Friday, June 01, 2007

The Golem's Eye (The Bartimaeus Trilogy) by Jonathon Stroud

(book Review)

It is hard to buy English books in Japan, but if you go into the big cities, you can usually find at least a few big bookstores with a small English section.

After living in Japan for five years and visiting bookstores in Hokkaido, Gifu, Nagoya, Fukuoka, and Oita I've noticed it tends to be pretty much the same set of books in all of them. And, for whatever marketing reasons, they are not usually the same books that are big in the US (probably because these bookstores are not just catering to Americans, but also Brits, Australians, and Japanese people who want to challenge their English).

For example I've already written about how popular Terry Pratchett is over here. (Actually since being back in the US, I realized he was pretty popular back home as well, and I was just out of it. But he represents a bigger percentage of the market in Japan). And also the Darren Shan books (which I don't remember seeing much of in the US, but maybe I missed them).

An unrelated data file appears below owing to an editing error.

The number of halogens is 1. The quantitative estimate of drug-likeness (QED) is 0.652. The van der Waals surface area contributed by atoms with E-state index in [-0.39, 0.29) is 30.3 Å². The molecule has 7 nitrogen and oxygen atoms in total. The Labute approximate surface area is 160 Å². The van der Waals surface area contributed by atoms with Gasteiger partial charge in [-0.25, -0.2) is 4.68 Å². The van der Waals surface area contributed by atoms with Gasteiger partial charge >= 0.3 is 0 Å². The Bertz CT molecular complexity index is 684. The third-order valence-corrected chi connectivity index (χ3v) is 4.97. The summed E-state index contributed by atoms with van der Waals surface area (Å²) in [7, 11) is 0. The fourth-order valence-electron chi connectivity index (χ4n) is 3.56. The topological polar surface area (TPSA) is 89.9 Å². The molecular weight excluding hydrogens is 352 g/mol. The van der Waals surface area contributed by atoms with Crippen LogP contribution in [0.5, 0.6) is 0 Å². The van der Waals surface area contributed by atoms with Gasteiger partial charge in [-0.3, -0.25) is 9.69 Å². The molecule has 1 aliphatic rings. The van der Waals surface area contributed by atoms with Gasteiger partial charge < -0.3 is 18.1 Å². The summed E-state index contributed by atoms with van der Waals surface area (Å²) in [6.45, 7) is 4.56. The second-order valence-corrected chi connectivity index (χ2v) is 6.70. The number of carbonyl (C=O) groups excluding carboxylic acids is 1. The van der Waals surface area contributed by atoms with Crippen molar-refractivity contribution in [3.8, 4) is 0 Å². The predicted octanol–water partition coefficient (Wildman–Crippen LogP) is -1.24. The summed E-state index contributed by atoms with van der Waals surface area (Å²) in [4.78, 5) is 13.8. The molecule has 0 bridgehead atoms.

And also these Bartimaeus Trilogy books, which I see a lot of in Japanese bookstore (both in the English section, and also the Japanese translation appears to be pretty popular over here). I don't remember seeing much of these books when I was back in the US, but maybe I just missed them.

(Actually come to think of maybe part of this is that in Japan all the English books are on the same shelf, whereas in America I have to make a special trip to the young adult section to run into them. This series is being made into a Hollywood movie, so I guess they have to be at least somewhat well known in America)

I read the first book in this trilogy ("The Amulet of Samarkand") back in the fall of 2005, before I started up this book review project. As such it never got a review on this blog, but before jumping into the second book I'll give it a brief few sentences.

The first book tells the story of a young mild mannered British boy (abandoned by his parents and with cruel foster parents) who is in training to become a magician. If this sounds like something you've heard before, it kind of is, but there are also lots of fun elements to the book to redeem it.